Alarming reports from Reuters indicate food bank networks are quickly running out of staple goods as 26 million people in five weeks are out of work, broke and hungry, as an economic depression could result in social decay.
There’s nothing complicated about our analysis, but rather common sense, as a crashed economy and high unemployment could unleash a “social bomb.” Earlier this week, the “Pennsylvania Militia” rolled up to the state capitol building in Harrisburg in a military truck, packed with men wearing bulletproof vests and wielding rifles and shotguns, demanded the state government reopen the economy after it has led to widespread unemployment.
In the last four weeks, we have reported food banks across Pennsylvania have experienced unprecedented demand as hungry families wait in mile-long traffic jams outside of these facilities for care packages. And as we’ve explained, food banks are becoming stressed across the country.
— Andrew Rush (@andrewrush) March 30, 2020
Reuters reports that the El Pasoans Fighting Hunger Food Bank, located in El Paso, Texas, has started to ration certain staple goods as product shortages develop.
“We really have no dry goods,” said Bonnie Escobar, chief development officer of El Pasoans Fighting Hunger.
The same story is being shared in New York City as more than a third of the city’s food banks have shuttered operations because of the lack of goods. San Diego, Chicago, and Houston are other cities that have reported dwindling supplies at food banks.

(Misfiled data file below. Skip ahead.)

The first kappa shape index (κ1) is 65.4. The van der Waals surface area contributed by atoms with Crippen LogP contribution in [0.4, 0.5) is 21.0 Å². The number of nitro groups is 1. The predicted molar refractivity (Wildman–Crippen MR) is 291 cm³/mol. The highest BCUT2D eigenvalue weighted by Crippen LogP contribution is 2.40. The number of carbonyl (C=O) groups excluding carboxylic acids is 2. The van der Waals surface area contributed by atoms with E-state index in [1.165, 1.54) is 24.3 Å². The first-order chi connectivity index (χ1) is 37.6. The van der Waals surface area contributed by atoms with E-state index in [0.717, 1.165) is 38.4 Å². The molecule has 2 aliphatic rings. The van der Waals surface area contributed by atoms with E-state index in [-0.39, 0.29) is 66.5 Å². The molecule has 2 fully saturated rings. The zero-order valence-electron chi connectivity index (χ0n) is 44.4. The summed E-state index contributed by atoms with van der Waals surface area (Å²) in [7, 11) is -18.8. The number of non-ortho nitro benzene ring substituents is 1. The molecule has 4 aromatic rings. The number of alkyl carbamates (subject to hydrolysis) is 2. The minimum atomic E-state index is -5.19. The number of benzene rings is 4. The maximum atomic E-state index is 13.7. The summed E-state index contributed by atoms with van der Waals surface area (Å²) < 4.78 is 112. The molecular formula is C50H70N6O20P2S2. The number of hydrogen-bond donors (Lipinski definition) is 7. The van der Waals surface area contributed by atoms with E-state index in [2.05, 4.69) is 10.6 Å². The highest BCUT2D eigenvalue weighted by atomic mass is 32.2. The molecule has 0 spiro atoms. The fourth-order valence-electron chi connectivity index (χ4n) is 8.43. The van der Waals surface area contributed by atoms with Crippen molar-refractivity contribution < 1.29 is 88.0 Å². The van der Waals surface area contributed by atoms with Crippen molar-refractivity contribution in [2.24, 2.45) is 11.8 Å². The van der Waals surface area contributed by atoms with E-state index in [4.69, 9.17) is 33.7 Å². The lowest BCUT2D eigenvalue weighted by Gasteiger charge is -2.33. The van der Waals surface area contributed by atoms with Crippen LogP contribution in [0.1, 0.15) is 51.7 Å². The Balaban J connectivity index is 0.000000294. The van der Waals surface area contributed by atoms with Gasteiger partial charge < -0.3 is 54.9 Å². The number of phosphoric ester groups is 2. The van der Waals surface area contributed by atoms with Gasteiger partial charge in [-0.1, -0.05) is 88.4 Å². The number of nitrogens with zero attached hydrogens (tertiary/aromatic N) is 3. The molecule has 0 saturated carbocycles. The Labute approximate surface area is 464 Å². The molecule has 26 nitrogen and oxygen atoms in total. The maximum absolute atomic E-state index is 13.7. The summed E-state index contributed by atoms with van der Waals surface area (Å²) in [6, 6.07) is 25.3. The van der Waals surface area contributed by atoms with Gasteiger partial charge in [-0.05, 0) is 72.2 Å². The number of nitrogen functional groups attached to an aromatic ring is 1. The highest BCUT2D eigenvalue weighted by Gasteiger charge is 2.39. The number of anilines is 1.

Feeding America told Reuters that 1 in 7 Americans relied on food banks before the pandemic. Now demand has surged to “doubled or tripled at many organizations.”
With food banks running out of staple goods – US farmers are culling pigs, dumping dairy products, and breaking eggs as supply chains implode amid lockdowns and economic turmoil.
“And yet farmers are destroying produce, dumping milk and culling livestock because the pandemic has upended supply chains, making it impossible for many to get crops to market. Grocery stores struggle to stock shelves because suppliers can’t adjust to the sudden shift of demand away from shuttered restaurants to retailers, which requires different packaging and distribution networks,” Reuters said.
We are dumping milk in South Florida because there is no home for it. We still have to feed and care for our cows, and our farmers are still milking cows, in hopes that we can sell that milk in the future… #stillfarmingpic.twitter.com/tn4dpUBuUa
— Ben Butler (@BenLButler) April 3, 2020
Feeding America said US food banks before the pandemic relied on grocery stores for about a third of fresh food and dry goods. Nearly a quarter of meats and cheese came from government programs, and the rest were donations and purchases made by the charities.
However, grocery stores have been donating fewer products to food banks during the pandemic as their shelves have gone bare. Rapid food inflation has not helped as well, as it costs more money for food banks to purchase goods. A Nebraska food bank is set to spend upwards of $1 million on food for April, compared to regular times of around $70,000.